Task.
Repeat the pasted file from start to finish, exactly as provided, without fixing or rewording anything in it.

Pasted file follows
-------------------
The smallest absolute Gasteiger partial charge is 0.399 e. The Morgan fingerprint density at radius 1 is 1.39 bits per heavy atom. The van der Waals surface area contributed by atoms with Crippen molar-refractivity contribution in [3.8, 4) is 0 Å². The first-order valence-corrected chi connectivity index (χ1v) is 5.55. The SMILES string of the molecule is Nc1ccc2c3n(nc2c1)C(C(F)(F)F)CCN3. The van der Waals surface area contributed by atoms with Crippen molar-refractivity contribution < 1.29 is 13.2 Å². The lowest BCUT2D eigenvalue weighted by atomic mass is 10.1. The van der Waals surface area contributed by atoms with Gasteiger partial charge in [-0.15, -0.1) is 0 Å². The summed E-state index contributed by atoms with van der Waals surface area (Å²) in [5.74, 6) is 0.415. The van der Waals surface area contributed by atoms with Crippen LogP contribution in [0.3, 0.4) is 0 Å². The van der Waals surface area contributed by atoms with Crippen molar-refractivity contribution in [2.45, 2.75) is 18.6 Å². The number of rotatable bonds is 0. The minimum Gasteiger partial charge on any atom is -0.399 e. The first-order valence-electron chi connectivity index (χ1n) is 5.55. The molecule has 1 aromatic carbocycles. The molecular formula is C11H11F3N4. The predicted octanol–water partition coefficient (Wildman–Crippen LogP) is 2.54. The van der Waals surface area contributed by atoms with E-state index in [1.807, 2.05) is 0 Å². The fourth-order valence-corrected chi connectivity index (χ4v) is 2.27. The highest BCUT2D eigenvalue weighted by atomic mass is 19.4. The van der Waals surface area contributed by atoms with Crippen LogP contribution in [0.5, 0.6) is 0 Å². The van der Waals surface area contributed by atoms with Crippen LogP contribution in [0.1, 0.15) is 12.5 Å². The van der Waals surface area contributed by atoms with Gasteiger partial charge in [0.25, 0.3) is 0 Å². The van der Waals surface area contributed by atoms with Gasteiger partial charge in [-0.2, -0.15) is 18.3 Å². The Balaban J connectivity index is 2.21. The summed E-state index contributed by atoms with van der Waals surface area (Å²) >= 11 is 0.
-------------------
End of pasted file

The smallest absolute Gasteiger partial charge is 0.399 e. The Morgan fingerprint density at radius 1 is 1.39 bits per heavy atom. The van der Waals surface area contributed by atoms with Crippen molar-refractivity contribution in [3.8, 4) is 0 Å². The first-order valence-corrected chi connectivity index (χ1v) is 5.55. The SMILES string of the molecule is Nc1ccc2c3n(nc2c1)C(C(F)(F)F)CCN3. The van der Waals surface area contributed by atoms with Crippen molar-refractivity contribution < 1.29 is 13.2 Å². The lowest BCUT2D eigenvalue weighted by atomic mass is 10.1. The van der Waals surface area contributed by atoms with Gasteiger partial charge in [-0.15, -0.1) is 0 Å². The summed E-state index contributed by atoms with van der Waals surface area (Å²) in [5.74, 6) is 0.415. The van der Waals surface area contributed by atoms with Crippen LogP contribution in [0.3, 0.4) is 0 Å². The van der Waals surface area contributed by atoms with Crippen molar-refractivity contribution in [2.45, 2.75) is 18.6 Å². The number of rotatable bonds is 0. The minimum Gasteiger partial charge on any atom is -0.399 e. The first-order valence-electron chi connectivity index (χ1n) is 5.55. The molecule has 1 aromatic carbocycles. The molecular formula is C11H11F3N4. The predicted octanol–water partition coefficient (Wildman–Crippen LogP) is 2.54. The van der Waals surface area contributed by atoms with E-state index in [1.807, 2.05) is 0 Å². The fourth-order valence-corrected chi connectivity index (χ4v) is 2.27. The highest BCUT2D eigenvalue weighted by atomic mass is 19.4. The van der Waals surface area contributed by atoms with Crippen LogP contribution in [0.5, 0.6) is 0 Å². The van der Waals surface area contributed by atoms with Crippen LogP contribution in [0.1, 0.15) is 12.5 Å². The van der Waals surface area contributed by atoms with Gasteiger partial charge in [0.25, 0.3) is 0 Å². The van der Waals surface area contributed by atoms with Gasteiger partial charge in [-0.2, -0.15) is 18.3 Å². The Balaban J connectivity index is 2.21. The summed E-state index contributed by atoms with van der Waals surface area (Å²) >= 11 is 0.